Finding the next road was a bit easier. We had already driven by it once with me remarking that it looked awfully similar to the road we were looking for. So, with the second time being the charm, we drove up Toll Mountain Road into what looked to be a beautiful, remote access road to Forest Service land. Little did we know it would soon become a dust-filled super-highway for all those people hiding out in the woods, but more on this in a minute.

After taking a slight detour that ended with us turning around and backtracking some, we finally found the campground we were looking for tucked in a small ravine, with heavy forests on either side, soft, leafy trees across the flats, and a small stream running through its middle. There were seven sites to choose from and we had the lot of them to pick from. We were the sole campers up there and it would remain that way through the night.

Campground View

Before we set up camp, we walked around the area for a bit to get a lay of the land and to see which site looked most inviting. It quickly became apparent to us the middle site would work the best and so we started unpacking the bins and bags and setting up camp. The tent was placed further up the hill from the fire and picnic table, on its own terrace held into the hillside by large, stacked rocks. It was still afternoon by the time we finished, and, after doing a bit more exploring and gathering some firewood for the night, we decided to go for a short ride on the bikes around the area with the dogs.

Camp Site

Our first part of the ride led us up a FS road that ended with a closed gate and a “Dead End” sign covering it. A stream was flowing next to it, so we got off our bikes and walked over to a large boulder area where the water flowed. It was perfect. The water gathered in a large pool by the side of the boulder in a hole below all the vegetation and soil, creating an isolated zen atmosphere in its tiny oasis. I took some pictures while Rowdy flew off the boulder, hastily jumped the creek onto the other side, and just as quick made it back on the other side again where M scolded him while I continued shooting.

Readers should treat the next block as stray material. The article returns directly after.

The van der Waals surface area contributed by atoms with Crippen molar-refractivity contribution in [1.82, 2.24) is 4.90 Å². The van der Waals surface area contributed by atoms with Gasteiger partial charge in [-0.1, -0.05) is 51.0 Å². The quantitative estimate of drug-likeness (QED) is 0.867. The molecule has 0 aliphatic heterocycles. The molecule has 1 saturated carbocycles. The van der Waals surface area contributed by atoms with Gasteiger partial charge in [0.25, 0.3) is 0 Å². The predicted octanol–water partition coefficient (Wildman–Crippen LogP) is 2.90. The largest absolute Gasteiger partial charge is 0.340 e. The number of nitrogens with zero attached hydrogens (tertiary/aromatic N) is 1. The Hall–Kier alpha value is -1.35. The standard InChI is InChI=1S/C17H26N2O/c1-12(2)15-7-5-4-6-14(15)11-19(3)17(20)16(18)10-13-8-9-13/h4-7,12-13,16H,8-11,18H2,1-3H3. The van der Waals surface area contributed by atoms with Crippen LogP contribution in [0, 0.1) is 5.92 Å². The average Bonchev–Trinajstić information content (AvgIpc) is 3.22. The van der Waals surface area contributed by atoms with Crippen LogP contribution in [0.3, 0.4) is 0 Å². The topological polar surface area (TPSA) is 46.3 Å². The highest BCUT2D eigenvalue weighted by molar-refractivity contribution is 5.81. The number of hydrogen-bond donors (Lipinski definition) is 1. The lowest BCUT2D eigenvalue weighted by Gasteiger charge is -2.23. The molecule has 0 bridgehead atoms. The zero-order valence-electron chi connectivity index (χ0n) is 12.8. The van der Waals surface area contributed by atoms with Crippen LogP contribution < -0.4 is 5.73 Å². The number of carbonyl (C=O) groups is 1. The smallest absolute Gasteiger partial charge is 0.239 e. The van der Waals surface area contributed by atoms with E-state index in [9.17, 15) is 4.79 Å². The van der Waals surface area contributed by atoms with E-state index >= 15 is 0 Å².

Having filled me need for photos, we left the pool and went back to our bikes. Thinking we were going back the way we came, I got on my back and was ready to shove off when I noticed M heading up to the gate and opening the side entrance meant for pedestrians such as ourselves to go through. I was leery about the idea of going into an isolated, wooded area with no help to call out for if the need arose, but M went through and I quickly followed. I kept telling myself that it was still a FS road and we would be fine, but it wasn’t until we had made it all the way through to the last house that I became convinced we were in an area that was leased by the Forest Service to private citizens to have their cabins and cottages on. There was even a large pond, with several houses bordering it and a small water slide leading into it. The residences looked to be fairly maintained, at least as far as summer cabins go, and I slipped into thinking about what it would be like to spend a couple months up there, reading and writing and alone with nature. This didn’t last long, for we were back at the gate again and closing it to continue our way down the road.